Fox kit found dead in Beach area, Toronto Wildlife Centre says

This photo from April shows the fox family that had made its den under the Boardwalk in the Beach. Photo by Ana Luisa Santo.

The Toronto Wildlife Centre is reporting that a fox kit was found dead in the Beach area on the weekend of May 16.

The dead kit was “definitely part” of the fox family that had made a den under the Boardwalk earlier this spring, said Nathalie Karvonen, Executive Director of the Toronto Wildlife Centre (TWC).

“It was found just a few feet away from the den entrance at about 5:30 a.m. by one of the volunteers on May 16,” she told Beach Metro News in an interview on Friday, May 22.

The Toronto Wildlife Centre made people aware of the death of the fox kit in a Twitter announcement on the morning of May 22.

“Sadly a fox kit was found dead at the Beaches last weekend,” said the Toronto Wildlife Centre on its Twitter account on Friday, May 22, morning. “The wounds suggested the kit was killed by a larger predator – likely an aggressive dog since the body was left behind. Please keep your dogs on leash, avoid the den, and share the importance of respecting wildlife.”

Karvonen told Beach Metro News that the fox kit’s body was taken to the TWC to be examined and “the injuries were consistent with a large predator attack.”

She said that while there was a “possibility” it was a coyote that killed the fox kit, it was far more likely to have been an off-leash dog.

“A coyote would not have left the body. It was more likely a dog that was off leash.”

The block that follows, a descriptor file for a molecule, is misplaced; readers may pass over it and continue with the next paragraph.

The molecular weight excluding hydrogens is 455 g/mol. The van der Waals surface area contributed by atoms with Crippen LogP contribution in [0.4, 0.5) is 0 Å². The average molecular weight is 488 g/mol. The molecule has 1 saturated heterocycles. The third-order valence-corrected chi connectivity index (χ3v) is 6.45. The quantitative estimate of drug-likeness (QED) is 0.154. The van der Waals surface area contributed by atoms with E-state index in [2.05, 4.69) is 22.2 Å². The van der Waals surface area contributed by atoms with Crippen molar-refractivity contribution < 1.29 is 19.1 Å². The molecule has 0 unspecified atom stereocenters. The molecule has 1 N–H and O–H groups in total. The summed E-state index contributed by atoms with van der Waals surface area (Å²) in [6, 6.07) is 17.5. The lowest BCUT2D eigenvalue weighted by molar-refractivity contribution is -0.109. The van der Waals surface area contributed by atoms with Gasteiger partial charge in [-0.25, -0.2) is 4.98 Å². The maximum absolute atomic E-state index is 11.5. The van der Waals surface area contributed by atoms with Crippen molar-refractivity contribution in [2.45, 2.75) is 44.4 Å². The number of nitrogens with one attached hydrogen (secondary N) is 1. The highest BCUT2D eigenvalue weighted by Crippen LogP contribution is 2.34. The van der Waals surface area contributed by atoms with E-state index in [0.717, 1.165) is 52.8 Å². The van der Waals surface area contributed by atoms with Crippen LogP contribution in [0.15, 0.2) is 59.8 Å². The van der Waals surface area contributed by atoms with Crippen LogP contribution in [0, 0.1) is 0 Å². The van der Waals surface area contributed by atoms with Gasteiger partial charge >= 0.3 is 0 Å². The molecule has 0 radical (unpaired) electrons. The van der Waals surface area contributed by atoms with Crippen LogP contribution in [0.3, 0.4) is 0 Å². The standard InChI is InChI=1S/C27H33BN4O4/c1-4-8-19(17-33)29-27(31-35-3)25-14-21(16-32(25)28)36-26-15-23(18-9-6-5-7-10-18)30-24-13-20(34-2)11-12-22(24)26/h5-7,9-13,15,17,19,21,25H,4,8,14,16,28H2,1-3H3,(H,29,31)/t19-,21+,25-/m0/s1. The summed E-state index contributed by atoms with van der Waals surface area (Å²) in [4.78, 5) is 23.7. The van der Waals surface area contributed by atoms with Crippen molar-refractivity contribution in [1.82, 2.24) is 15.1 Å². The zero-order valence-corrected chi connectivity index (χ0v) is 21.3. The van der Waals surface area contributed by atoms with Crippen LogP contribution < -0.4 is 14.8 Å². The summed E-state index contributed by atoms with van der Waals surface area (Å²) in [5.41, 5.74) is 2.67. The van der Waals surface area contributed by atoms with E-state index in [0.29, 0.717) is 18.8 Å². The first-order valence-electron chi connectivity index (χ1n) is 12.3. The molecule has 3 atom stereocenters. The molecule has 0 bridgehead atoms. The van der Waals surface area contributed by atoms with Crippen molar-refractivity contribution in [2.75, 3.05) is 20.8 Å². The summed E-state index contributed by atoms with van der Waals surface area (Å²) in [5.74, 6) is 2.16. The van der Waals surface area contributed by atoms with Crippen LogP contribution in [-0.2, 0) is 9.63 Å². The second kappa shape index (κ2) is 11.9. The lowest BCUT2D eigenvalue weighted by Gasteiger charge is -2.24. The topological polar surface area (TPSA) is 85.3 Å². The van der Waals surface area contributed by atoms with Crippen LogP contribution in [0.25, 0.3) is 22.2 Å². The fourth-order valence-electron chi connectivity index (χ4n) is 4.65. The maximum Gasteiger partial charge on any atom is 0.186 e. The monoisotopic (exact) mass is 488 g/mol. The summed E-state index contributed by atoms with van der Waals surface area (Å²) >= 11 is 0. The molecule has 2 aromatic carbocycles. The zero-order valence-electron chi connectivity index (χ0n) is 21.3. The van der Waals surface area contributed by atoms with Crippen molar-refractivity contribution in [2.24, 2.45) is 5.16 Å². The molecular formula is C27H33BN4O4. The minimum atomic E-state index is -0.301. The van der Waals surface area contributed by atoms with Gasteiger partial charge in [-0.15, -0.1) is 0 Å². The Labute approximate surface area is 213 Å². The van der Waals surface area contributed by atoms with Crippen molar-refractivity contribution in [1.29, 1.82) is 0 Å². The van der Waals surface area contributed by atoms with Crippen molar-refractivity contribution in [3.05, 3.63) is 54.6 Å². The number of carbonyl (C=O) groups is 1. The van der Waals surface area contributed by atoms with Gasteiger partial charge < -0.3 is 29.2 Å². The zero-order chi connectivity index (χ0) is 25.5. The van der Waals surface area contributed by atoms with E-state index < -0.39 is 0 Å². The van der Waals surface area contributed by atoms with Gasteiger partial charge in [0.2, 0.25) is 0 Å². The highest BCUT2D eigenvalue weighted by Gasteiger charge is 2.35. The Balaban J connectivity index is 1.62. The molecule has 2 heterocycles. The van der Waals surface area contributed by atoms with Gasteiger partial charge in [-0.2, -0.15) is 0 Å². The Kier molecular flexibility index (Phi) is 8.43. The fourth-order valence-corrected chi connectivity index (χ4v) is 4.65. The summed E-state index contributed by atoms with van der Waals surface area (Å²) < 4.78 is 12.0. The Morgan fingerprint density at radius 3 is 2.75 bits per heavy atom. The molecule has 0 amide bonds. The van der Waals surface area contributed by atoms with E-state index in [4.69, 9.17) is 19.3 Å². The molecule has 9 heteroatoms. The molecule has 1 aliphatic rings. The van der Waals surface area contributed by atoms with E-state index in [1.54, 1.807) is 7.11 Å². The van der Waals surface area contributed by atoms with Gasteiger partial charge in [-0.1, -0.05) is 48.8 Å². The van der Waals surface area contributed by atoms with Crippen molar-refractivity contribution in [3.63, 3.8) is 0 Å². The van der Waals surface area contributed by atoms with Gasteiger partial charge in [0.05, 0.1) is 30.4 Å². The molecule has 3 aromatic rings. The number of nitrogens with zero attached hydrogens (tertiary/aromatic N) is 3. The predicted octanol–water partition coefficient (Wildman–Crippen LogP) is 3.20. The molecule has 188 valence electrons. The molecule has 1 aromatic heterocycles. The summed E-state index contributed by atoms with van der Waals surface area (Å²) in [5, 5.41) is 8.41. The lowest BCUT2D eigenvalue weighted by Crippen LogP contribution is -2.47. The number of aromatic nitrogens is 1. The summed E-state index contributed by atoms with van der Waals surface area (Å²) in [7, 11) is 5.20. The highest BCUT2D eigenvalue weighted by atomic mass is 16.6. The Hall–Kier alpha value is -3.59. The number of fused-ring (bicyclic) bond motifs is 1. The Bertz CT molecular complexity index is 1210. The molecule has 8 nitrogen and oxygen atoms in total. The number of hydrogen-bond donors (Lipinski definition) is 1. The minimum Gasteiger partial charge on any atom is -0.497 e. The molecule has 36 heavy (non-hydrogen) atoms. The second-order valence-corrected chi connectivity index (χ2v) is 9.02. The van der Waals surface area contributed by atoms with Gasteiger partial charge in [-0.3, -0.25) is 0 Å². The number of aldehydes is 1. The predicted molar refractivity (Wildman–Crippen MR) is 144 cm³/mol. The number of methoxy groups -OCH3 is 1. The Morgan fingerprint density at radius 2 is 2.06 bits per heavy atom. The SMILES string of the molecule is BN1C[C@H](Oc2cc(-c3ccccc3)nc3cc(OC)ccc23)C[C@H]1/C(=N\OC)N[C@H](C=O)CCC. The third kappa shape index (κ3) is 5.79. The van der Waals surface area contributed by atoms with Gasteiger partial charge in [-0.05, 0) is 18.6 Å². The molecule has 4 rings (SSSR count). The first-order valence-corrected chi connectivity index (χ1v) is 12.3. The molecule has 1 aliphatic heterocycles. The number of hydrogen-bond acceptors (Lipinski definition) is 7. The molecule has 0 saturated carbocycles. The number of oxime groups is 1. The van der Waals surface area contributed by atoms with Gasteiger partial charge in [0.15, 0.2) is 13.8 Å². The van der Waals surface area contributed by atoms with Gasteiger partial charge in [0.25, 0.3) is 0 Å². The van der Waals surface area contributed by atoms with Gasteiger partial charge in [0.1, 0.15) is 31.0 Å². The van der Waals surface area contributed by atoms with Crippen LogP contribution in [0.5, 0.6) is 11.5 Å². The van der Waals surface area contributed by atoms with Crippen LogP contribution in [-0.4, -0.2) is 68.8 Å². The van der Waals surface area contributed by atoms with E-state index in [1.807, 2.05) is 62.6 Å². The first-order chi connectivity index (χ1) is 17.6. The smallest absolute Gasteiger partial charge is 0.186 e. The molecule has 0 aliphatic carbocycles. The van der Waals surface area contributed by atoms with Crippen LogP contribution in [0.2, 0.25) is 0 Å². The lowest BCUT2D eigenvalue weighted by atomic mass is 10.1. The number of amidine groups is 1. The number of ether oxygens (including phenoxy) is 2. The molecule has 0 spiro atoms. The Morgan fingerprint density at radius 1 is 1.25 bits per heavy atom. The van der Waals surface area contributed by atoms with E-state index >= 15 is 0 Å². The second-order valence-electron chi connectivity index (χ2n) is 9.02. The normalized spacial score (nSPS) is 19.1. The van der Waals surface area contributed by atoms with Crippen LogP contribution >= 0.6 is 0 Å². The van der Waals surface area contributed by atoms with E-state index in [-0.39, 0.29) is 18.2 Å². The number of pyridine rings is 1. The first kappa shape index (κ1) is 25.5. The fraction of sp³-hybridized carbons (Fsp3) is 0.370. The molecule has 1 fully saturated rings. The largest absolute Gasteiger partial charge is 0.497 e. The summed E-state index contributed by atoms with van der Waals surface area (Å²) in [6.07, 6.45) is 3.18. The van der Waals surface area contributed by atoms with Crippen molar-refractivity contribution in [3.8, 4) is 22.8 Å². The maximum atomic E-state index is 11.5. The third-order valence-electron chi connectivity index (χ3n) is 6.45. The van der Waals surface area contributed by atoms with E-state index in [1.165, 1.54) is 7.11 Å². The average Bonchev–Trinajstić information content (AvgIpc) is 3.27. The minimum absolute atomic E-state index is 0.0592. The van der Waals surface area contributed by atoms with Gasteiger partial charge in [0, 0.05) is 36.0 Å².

The fox family had drawn the attention of large crowds of people this spring, watching the cute kits playing together. People first became aware of the fox den in April, and it soon became a popular spot for people to watch the animals and take photos.

The fox family and its impact on Toronto residents drew international attention and was recently featured in a New York Times story.

In late April, the City of Toronto installed a barricade to help protect the fox den but it did not prove to be very effective in controlling crowds or human interactions with the animals.

In early May, the Toronto Wildlife Centre installed a much larger barrier to protect the den and also put up a fox-cam to discourage interactions.

At the time, the Toronto Wildlife Centre warned that continued interactions with humans would make the fox kits too tame and endanger their lives.

“If foxes learn to trust people, which these babies already have, their lives are in danger now and in the future. Not all people are animal lovers and some may harm or kill a fox who acts strangely. Feeding foxes or exposing young foxes to people during this important stage of development may permanently affect them. This will change their natural behaviour, and may ultimately cause their death,” said the warning.

Karvonen said that both TWC volunteers and city bylaw officers that are in the area of the fox den and the surrounding barricades have reported numerous incidents of dogs that are running off leash.

“As is often the case with human nature, when we tell people they say they are sorry and put their dog back on the leash,” she said. “But a small number of people are just jerks. Bylaw officers and our volunteers have been told by some dog owners that they just don’t care.”

TWC is asking all dog owners to please keep their dogs on the leash when they are in the area.

Karvonen said TWC volunteers can’t “cherry pick” between an old dog with cataracts and a younger, aggressive dog in this situation and want all dog owners to abide by the city’s rules regarding off leash dogs on the beach and the Boardwalk.

“We’re at a real tipping point with these foxes now,” said Karvonen.

“Soon they will be young adults, so these next few weeks are critical. We are know they are cute and people want to see them, but if you care about their survival then please leave them alone. For the next few weeks we really need people to make an effort.”

For more on the fox family in the Beach and efforts to protect them, see our earlier story at

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